Putting the parts of a slipcover together seems very straightforward. That is, if you want it loose. Loose is code for messy in my estimation. I like my furniture covers TIGHT. So, if you want your slipcover to fit like upholstery, they must fit well.
Attach the gusset to the cover using the same procedure as with the backrest…
- Pin fit the gusset onto the cover.
- Trace and mark the curve.
- Stitch the seam.
- Slip it on the chair to test the fit.
Just as when handling the curve on the backrest, trace the seat curve on paper to use as a reference when sewing.
With wrong sides out, match the traced seamline on your gusset with the seat edge [not the fabric raw edge] and pin it to your chair to prevent movement. The traced seamline is visible in the picture – that is, if you look very closely. I have not yet pinned in the seam.
Find the corner – or pivoting point – on the cover. I marked the seat edges with a yellow pencil and pinned the front portion down. I removed the stabilizing pins reduce distraction and illustrate how easy it is to make this determination. Leave yours in except for the corner-most ones.
This is a closeup of the match point between the cover and gusset at the front corner of the seat. Although it is not a sharp angle, taking care to keep these matched will lessen pulling after you cover is complete and someone sits on the chair.
Pin the gusset and cover together along the seamline using your pins as if they were the final stitches. This side seam only runs from the bottom front along the curved corner to end where the side of the chair stops. Do not continue sewing around the back. Note the yellow pin head visible at the end of the side seam indicated by the yellow arrow.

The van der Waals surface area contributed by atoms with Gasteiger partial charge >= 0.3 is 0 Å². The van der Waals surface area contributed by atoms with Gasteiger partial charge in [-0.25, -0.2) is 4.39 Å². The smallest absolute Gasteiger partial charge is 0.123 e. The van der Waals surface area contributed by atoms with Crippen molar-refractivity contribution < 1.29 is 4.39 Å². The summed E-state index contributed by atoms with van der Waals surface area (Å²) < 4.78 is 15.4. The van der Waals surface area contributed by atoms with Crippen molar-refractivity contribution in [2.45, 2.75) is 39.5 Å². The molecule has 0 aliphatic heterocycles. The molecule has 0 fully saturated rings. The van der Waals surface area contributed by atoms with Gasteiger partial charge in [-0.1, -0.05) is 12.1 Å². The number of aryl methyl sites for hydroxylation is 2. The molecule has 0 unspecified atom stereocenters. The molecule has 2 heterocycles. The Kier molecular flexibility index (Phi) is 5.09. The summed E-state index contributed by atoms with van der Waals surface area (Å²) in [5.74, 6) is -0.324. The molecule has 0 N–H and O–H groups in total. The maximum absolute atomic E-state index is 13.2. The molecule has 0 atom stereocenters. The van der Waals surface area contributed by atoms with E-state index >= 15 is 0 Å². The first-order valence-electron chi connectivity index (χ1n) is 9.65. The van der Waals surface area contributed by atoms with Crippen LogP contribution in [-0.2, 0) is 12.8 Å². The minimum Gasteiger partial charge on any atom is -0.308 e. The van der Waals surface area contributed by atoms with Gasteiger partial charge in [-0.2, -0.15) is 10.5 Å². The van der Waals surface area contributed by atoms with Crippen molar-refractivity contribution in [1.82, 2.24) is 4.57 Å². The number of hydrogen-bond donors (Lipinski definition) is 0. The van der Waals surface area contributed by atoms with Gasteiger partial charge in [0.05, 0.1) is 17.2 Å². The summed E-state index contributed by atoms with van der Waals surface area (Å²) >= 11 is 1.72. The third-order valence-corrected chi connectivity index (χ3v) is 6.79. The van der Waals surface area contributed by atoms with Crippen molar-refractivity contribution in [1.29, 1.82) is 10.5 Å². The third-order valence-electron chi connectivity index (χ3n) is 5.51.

Stitch this seam carefully easing in fullness of the cover at the curve. At left, are the pinned together pieces lying flat on my table. Below, I have pulled my fullness behind the presser foot, allowing me to stitch flat for a little while. The longer side is down, facing the feed dogs.
After stitching, trim excess seam allowances down to a manageable level. I serged mine, but I live dangerously. If you don’t mind doing the task more than once, reduce to about 3/4″ for your first fitting.
Turn your nearly complete cover right side out, and try it on your almost refurbished chair. Check for fit. Pay special attention to the curves. Make sure the seat pleat is firmly tucked in. If it is not, the curves at seat front will appear too large for the chair. If your seams pucker or have pleats, simply remove the stitching around the blemish, re-ease and re-stitch.
I veered off course on one side of my seat, and needed to redo that curve. It was easy. I just repeated the pin and sew step in that place.
Clip and grade seam allowances to diminish show through, if you have not already.